Belly of the Beest

Ogden Nash, food and memories

Special Occasions | 3 February, 2009 | By

There are many reasons why I am posting a poem and a photo tonight. First and foremost, my older sister, Kathleen, left Tuesday morning for a two month book tour. She’s a talented poet and you should buy her books here. Second, last night I photographed a creative writing workshop at Maria Shelter, a safe haven for homeless and abused women… The shelter, which was a school in a former life, smells like stale air and tempra paints. I know that sounds like a complaint, but I love the way old, close spaces smell. They collect all the good and the bad elements of a place and pack them so close together that they eventually create a unique smell that can only be found in old places.

The room we were in was surrounded on three sides by radiators that hissed and steamed so much that we had to open all the windows and the room still felt like it would on a hot summer day. This heat inspired the women in the group to write about their childhood summer days and nights. That is why I picked this image; because as I made my way home, bundled up against the fierce cold, I was thinking of the warmer times.

Here’s the poem that led to the childhood memories and thoughts of food. It’s a fun and silly poem. I find those to be the best kind.


Some singers sing of ladies’ eyes,
And some of ladies’ lips,
Refined ones praise their ladylike ways,
And coarse ones hymn their hips.
The Oxford Book of English Verse
Is lush with lyrics tender;
A poet, I guess, is more or less
Preoccupied with gender.
Yet I, though custom call me crude,
Prefer to sing in praise of food.

Yes, food,
Just any old kind of food.
Pooh for the cook,
And pooh for the price!
Some of it’s nicer but all of it’s
Pheasant is pleasant, of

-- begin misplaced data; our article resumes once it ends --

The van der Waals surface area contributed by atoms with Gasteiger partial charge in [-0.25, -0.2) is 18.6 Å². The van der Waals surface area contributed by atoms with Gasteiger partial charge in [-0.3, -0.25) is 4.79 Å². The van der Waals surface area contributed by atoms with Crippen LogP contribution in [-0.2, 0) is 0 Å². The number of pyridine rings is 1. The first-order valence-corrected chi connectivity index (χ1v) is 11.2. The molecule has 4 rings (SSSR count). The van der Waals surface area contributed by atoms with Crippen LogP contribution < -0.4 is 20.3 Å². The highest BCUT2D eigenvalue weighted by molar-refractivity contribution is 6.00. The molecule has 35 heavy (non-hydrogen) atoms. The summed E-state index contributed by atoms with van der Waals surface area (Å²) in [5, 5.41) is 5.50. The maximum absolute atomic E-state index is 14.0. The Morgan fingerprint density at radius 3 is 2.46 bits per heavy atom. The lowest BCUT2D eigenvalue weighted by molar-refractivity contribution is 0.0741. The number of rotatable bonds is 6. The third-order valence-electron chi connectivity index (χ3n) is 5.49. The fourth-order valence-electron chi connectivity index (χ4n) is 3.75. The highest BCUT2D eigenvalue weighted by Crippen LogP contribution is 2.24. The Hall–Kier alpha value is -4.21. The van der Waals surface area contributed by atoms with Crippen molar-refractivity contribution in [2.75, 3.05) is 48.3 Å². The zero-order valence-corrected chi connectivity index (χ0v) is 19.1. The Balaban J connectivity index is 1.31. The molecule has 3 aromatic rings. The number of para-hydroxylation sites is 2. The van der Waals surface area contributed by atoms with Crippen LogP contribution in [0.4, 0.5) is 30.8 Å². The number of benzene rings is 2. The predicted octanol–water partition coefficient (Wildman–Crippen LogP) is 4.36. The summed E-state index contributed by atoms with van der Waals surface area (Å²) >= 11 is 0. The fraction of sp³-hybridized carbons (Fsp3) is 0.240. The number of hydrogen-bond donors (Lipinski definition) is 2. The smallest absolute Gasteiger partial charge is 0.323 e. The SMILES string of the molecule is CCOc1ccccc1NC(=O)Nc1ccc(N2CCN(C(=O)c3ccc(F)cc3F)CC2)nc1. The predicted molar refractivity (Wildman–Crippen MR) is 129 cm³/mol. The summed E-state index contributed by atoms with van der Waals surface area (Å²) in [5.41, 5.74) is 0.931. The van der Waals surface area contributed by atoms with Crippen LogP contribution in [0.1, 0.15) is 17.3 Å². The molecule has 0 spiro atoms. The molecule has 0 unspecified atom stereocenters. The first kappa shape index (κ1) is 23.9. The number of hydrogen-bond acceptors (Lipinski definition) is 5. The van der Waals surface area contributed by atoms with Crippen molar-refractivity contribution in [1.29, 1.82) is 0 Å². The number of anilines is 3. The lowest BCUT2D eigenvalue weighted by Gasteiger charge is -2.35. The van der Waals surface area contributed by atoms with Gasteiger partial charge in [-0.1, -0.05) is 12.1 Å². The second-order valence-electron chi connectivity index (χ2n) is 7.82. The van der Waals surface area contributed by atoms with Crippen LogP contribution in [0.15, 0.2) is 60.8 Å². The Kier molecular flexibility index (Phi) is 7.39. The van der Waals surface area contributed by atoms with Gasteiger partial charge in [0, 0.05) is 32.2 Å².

And terrapin, too, is tasty,
Lobster I freely endorse,
In pâté or patty or pastry.
But there’s nothing the matter
with butter,
And nothing the matter with jam,
And the warmest of greetings I utter
To the ham and the yam and the clam.
For they’re food,
All food,
And I think very highly of
Though I’m broody at times
When bothered by rhymes,
I brood
on Food.

Some painters paint the sapphire sea,
And some the gathering storm.
Others portray young lambs at
But most, the female form.
‘Twas trite in that primeval
When painting got its start,
That a lady with her garments
Is Life, but is she Art?
By undraped nymphs
I am not wooed;
I’d rather painters painted food.

Just food,
Just any old kind of food.
Let it be sour
Or let it be sweet,
As long as you’re sure it is
something to eat.
Go purloin a sirloin, my pet,
If you’d win a devotion
And asparagus tips
Or anything else that is edible.
Bring salad or sausage or
A berry or even a beet.
Bring an oyster, an egg, or an
As long as it’s something to
If it’s food,
It’s food;
Never mind what kind of food.
When I ponder my mind
I consistently find
It is glued
On Food.

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  1. Peter Hoffman
    4 February, 2009

    hey Beth,
    really diggin the blog.
    Especially that it’s not all photography focused. Nice to see some food and something different.

  2. beth rooney
    4 February, 2009

    Thanks, Peter! I’m having a good time posting random thought, recipes and pictures. I’ve gotten more into food photography over the last few months so it’s nice to have another outlet for some of the images. How are you doing these days?

  3. Aarti
    4 February, 2009

    What an excellent poem. I completely agree with its sentiments. Obviously :-)

  4. Kathleen Rooney
    4 February, 2009

    Beth Rooney, this is a very pretty and well-written post. The shout out to me doesn’t hurt either. Love you from San Francisco.

  5. Megan
    5 February, 2009

    I love this poem and photo.

  6. Martin Seay
    5 February, 2009

    You’ve committed some top-notch internet with this post, B-Ro: nice work digging up the Nash poem. (And it’s hilarious how specifically it seems to narrate your respective blogs, given what book K is now touring in support of . . .)

    I agree about old stuffy places: they remind me of secondhand book shops, which tend to be my favorite spots. I’m with you on fun and silly poems, too — particularly those that involve jumping off verandahs and onto pandas.

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